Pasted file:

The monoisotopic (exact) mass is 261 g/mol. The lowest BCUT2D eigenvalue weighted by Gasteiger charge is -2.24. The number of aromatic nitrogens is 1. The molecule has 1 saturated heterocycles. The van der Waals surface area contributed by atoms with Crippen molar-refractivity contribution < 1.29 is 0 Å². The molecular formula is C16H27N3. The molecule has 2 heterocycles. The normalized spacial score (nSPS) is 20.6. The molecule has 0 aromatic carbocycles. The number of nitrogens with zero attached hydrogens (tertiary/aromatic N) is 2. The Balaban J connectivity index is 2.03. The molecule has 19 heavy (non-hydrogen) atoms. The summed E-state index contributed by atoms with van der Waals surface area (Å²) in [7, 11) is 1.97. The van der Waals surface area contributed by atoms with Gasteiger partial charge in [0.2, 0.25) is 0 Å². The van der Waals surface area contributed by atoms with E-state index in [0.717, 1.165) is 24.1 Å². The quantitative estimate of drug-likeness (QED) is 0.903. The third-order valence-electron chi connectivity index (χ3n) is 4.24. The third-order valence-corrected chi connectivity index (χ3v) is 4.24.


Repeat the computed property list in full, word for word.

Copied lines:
The monoisotopic (exact) mass is 261 g/mol. The lowest BCUT2D eigenvalue weighted by Gasteiger charge is -2.24. The number of aromatic nitrogens is 1. The molecule has 1 saturated heterocycles. The van der Waals surface area contributed by atoms with Crippen molar-refractivity contribution < 1.29 is 0 Å². The molecular formula is C16H27N3. The molecule has 2 heterocycles. The normalized spacial score (nSPS) is 20.6. The molecule has 0 aromatic carbocycles. The number of nitrogens with zero attached hydrogens (tertiary/aromatic N) is 2. The Balaban J connectivity index is 2.03. The molecule has 19 heavy (non-hydrogen) atoms. The summed E-state index contributed by atoms with van der Waals surface area (Å²) in [7, 11) is 1.97. The van der Waals surface area contributed by atoms with Gasteiger partial charge in [0.2, 0.25) is 0 Å². The van der Waals surface area contributed by atoms with E-state index in [0.717, 1.165) is 24.1 Å². The quantitative estimate of drug-likeness (QED) is 0.903. The third-order valence-electron chi connectivity index (χ3n) is 4.24. The third-order valence-corrected chi connectivity index (χ3v) is 4.24.